Alistair McClymont’s Everything We Are Capable of Seeing, the first American exhibition of this British artist on view at the Contemporary Art Museum in Raleigh, features artworks that attempt to reveal the beauty in scientific processes [February 1-April 28, 2013]. Raindrops and mini-tornados are created through mechanisms not unlike those found in science museums, but McClymont’s purpose is to show beauty rather than educate. In doing so, McClymont poses a complicated question that remains unresolved by the exhibition: Is a particular kind of beauty manifested not only by scientific and natural reactions, but in presentations or, more tenuously, representations of those reactions?
The works in Everything We Are Capable of Seeing combine the appearance of scientific visuals with the white-walled presentation of an art museum. The most engaging piece, Raindrop (2012), is based on a machine made by the University of Manchester in the 1970s to study rain. McClymont has modified the design to suspend a drop of water mid-air. An attendant uses a syringe to inject water into a wind tunnel before the viewer’s eyes; the resulting droplet convulses and bobs as a flat-bottomed dome due to the wind-tunnel below before zooming off and disappearing. The single raindrop is wholly mesmerizing; everything else in the room falls away, including the clunky mechanism producing the raindrop-effect itself.
Another piece, The Limitations of Logic and Absence of Absolute Certainty (2011), complicates Raindrop by employing a similar principle yet achieving an entirely different effect. Limitations uses fans and a humidifier to produce a mini-tornado, which gives the appearance of substance yet easily collapses into vapor. Unlike Raindrop, Limitations does not expand on the experience of a museum display. Whereas the raindrop causes a tiny point to fill the viewer’s vision, the tornado of Limitations lacks the same captivating effect and remains fixed in the idea of representation.
Both Limitations and Raindrop are used to produce other artworks. The relationship between the originals and their progeny is telling of their relative success. Photographs of the bouncing raindrop become the underwhelming series A Raindrop. Located near the raindrop machine, these photographs cannot shake the sense that they are documentation rather than art. McClymont’s Tornado Drawings, 2012, are more interesting than the tornadoes that caused them. For these drawings the artist placed ink dots, either all black or a series of primary and secondary colors, on a sheet of paper and allowed the path of his mini-tornadoes to pull the pigment, creating a map of the tornadoes’ movements. The resulting marks are wonderfully sketchy and sparse, and the works that use color seem to chart the effect of a prism or rainbow.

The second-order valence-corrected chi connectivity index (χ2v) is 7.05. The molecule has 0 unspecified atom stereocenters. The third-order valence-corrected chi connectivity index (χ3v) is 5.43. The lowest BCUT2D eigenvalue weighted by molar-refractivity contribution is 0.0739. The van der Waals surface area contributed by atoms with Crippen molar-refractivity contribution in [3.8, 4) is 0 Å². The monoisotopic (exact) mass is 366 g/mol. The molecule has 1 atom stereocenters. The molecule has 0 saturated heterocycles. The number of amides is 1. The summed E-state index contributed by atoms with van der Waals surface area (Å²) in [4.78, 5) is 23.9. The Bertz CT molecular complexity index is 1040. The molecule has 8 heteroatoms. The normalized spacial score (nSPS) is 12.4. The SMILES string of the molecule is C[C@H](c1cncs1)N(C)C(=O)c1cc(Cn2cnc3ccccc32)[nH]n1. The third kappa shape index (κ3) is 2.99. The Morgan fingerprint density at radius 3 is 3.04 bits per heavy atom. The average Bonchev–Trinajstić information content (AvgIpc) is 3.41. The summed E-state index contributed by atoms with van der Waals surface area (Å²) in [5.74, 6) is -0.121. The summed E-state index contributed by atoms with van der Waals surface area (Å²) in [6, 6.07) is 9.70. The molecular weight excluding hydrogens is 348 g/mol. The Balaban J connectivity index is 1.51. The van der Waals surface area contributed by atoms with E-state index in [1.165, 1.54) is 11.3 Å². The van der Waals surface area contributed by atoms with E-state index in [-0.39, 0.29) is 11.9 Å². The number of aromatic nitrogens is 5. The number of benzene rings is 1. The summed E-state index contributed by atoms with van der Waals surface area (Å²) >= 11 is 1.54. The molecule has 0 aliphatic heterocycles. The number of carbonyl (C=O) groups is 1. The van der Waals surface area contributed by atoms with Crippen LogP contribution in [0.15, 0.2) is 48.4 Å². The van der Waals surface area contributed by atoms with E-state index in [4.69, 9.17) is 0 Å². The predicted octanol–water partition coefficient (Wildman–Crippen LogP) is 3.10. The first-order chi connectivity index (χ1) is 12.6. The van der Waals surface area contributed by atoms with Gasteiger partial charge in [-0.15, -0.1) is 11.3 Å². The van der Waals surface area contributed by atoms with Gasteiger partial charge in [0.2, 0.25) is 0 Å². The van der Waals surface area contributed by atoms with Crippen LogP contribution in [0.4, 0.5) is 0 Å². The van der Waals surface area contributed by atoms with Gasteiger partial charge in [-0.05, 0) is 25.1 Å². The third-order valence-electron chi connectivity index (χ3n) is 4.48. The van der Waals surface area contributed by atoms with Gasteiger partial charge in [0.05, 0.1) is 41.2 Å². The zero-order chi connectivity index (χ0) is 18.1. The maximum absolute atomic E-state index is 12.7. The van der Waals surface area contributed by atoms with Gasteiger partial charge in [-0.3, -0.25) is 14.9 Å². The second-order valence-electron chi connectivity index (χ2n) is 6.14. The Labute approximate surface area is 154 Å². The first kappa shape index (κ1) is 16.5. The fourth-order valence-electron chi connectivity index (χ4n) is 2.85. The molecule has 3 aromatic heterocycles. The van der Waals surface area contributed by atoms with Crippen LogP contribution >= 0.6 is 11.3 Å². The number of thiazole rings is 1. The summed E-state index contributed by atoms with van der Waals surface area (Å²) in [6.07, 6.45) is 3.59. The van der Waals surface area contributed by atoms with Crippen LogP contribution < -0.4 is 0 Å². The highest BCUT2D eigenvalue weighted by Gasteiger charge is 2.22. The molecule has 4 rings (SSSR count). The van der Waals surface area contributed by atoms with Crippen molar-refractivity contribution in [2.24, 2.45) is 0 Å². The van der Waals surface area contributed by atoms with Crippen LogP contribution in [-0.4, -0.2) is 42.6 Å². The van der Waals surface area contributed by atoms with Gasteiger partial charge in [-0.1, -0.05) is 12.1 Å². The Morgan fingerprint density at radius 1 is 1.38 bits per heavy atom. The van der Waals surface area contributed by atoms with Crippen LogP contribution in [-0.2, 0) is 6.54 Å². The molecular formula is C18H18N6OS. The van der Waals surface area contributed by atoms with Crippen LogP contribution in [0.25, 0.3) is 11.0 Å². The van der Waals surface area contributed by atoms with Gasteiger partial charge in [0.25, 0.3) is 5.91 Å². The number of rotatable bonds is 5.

The other works in the exhibition, however, seem merely representational and weighed down by their materiality. Two works—Oak Tree (2013), and Prime Bench (2013)—consist of medium-density fibreboard (MDF) laid out in the Fibonacci sequence and a prime number sequence, respectively. These representations are as flat as their materials, and lack the potential beauty and wonder of Raindrop and Limitations. An installation of Untitled (2012), a photograph McClymont took from a plane window, and Inflated Steel Forms (2012), stainless steel sculptures made to mimic the shape of Mylar snack packets in low pressure plane cabins, seem the result of self-indulgent curiosity rather than an exploration of scientific cause and effect.
McClymont seems to be working in the lineage of artist Olafur Eliasson, the Danish-Icelandic artist whose works re-create natural effects like mists and the intense light of the sun within museum spaces and other unexpected settings, as with the four waterfalls he installed in New York Harbor as a Public Art Fund Commission (Bomb has a great interview with Eliasson). Eliasson’s works feel monumental and enact a critique of our relation to spaces both institutional and natural. McClymont’s works, rather than re-creating the sun or an eclipse, aim to represent our experience of viewing and examining these occurrences. This fascination with the process of viewing fixes his works firmly within the institution of a museum, meaning they must work with the predeterminations of that context. A few of the works on view successfully blur the beauty of art with a scientific examination of nature, but many fall short of enlivening either.